domingo, 24 de enero de 2016

Google's Move to OpenJDK to Benefit Developers

Google is switching from the implementation of Java in Android, based on Apache Harmony, to a new one based on Oracle’s OpenJDK.

The reason for the replacement is a matter of debate among developers and industry observers, but most agree that there are technical benefits to the change. Still, many folks point to the Oracle vs. Google lawsuit, and say Google is making concessions to settle the lawsuit and head off possible future claims. Whatever the reason, Android N, the codename for the next major version of Android, will be based on OpenJDK.

 

Apache Harmony is an open-source, “clean room” implementation of Java developed by the Apache Software Foundation. OpenJDK is Oracle’s free and open-source implementation of Java, licensed under the GNU General Public License (GNU GPL) with a linking exception.

 

Oracle closed its acquisition of Sun Microsystems in January 2010 and in August of that same year, it sued Google for copyright and patent infringement over Google’s use of Java in Android. At issue was the improper use of Java APIs, Oracle claimed. However, Google argued that APIs could not be copyrighted and eventually won its case in a 2012 jury verdict. Yet, in 2014 another court partially reversed the prior ruling to side with Oracle. The case is ongoing and the legal battle rages on -- as does the fight over developer mindshare.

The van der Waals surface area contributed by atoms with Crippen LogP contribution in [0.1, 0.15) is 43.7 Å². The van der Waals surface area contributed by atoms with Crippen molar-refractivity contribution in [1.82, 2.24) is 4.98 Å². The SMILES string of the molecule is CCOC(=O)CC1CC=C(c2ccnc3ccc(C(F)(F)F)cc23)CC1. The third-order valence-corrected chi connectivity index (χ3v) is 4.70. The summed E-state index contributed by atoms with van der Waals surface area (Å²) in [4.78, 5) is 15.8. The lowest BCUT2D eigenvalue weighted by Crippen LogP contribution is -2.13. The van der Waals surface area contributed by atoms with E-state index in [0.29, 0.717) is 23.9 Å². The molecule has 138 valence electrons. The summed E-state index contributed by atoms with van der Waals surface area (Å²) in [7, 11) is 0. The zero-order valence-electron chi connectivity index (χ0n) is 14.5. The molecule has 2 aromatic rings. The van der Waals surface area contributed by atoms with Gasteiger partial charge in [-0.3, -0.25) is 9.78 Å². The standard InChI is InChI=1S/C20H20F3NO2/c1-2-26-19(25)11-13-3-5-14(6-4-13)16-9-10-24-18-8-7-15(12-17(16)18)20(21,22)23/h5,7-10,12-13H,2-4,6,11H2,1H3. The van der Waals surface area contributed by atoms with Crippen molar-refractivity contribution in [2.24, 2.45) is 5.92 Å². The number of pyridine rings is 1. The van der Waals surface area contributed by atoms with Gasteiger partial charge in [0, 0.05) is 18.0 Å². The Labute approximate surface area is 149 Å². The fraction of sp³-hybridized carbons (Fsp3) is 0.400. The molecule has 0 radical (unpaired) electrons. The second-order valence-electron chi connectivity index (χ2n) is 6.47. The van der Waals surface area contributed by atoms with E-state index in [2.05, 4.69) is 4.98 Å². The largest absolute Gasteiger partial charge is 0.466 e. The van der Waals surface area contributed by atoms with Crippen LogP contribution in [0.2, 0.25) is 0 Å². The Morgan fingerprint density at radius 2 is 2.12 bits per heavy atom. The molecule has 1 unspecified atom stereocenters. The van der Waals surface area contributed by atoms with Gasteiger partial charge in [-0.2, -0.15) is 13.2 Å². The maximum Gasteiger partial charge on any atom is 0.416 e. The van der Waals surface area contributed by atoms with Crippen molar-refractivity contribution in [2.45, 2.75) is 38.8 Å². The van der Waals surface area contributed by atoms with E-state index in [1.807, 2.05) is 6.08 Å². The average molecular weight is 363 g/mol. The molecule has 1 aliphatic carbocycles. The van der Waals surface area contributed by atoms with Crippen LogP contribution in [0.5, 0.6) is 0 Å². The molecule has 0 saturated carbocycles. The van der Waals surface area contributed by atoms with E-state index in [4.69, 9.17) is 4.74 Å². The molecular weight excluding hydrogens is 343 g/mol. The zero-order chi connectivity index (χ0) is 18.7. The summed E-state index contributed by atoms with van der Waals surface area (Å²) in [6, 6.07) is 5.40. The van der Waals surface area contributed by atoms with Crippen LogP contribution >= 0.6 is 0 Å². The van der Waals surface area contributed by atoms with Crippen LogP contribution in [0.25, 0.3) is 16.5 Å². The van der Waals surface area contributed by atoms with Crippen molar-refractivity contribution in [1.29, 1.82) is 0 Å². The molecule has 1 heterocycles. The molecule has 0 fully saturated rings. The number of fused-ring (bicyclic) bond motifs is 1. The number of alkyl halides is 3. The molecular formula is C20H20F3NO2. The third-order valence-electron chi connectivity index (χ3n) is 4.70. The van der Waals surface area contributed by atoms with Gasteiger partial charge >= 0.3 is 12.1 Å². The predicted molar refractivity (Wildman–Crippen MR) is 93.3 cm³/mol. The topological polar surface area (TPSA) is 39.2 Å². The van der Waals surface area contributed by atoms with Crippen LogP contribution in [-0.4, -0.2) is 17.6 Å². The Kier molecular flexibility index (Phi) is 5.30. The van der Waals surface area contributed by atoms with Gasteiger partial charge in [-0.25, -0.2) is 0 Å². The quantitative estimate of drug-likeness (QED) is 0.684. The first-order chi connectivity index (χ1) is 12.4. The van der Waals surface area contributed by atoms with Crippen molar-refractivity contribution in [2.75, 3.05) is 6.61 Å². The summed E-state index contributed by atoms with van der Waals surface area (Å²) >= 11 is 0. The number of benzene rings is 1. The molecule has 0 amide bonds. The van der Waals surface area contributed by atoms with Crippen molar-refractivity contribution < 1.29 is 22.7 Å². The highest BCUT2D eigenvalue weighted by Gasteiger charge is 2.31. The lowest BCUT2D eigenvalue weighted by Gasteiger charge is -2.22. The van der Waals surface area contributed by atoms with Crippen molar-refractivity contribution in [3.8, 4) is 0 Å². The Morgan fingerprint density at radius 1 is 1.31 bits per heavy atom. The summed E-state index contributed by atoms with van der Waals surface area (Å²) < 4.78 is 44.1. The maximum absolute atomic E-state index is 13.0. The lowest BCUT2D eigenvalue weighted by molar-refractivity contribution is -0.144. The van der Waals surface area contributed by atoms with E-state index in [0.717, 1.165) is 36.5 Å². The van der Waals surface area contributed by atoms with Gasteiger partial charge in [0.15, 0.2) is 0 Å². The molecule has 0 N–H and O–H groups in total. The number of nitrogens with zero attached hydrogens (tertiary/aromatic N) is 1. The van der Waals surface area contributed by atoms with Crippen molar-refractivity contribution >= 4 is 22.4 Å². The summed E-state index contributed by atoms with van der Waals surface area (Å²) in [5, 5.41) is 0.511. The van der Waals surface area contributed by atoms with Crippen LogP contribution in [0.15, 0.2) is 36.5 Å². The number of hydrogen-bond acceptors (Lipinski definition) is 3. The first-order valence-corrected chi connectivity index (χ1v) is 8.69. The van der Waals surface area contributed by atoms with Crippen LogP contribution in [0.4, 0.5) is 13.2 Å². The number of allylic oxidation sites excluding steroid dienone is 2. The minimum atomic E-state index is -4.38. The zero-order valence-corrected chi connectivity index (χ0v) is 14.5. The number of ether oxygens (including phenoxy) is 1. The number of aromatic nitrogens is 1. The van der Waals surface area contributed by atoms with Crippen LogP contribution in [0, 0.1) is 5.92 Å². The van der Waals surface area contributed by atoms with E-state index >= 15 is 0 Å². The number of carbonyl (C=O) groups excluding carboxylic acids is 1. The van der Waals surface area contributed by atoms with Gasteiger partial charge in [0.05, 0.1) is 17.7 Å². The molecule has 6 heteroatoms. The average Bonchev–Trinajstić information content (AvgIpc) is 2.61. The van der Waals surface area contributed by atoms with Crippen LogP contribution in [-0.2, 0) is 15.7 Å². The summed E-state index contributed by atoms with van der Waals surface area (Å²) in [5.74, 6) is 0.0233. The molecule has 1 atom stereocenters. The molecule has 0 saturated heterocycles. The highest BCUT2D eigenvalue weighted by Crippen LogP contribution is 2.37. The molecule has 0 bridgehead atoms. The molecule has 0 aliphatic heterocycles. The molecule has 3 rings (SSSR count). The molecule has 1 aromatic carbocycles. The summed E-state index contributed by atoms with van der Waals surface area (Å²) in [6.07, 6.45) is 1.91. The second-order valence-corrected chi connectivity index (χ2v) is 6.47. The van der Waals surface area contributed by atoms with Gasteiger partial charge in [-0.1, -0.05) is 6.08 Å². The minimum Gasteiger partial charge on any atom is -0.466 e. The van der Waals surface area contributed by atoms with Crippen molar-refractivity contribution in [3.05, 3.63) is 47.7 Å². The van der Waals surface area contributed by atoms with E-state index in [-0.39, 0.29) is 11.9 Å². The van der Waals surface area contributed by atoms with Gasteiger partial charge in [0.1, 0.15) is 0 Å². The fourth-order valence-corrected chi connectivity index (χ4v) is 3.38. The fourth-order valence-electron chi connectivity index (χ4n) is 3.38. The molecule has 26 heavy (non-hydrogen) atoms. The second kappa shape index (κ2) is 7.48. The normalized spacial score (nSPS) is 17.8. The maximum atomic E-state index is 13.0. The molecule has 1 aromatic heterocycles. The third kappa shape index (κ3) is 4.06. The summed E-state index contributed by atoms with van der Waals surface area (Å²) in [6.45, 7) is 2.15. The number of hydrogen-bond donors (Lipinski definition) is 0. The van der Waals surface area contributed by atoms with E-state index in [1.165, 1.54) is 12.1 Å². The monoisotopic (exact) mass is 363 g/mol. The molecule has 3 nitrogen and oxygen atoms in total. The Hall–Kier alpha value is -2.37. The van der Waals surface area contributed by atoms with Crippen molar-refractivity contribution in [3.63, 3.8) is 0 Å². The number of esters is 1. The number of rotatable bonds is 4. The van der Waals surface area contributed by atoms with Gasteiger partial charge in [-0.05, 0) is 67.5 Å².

Indeed, Java 8 brought with it enhanced developer productivity and significant application performance increases through reduced boilerplate code, improved collections and annotations, simpler parallel programming models and more efficient use of modern, multicore processors. Thus, the move to OpenJDK brings Java 8 support and also simplifies the Android code by providing a common code base for development.

 

 

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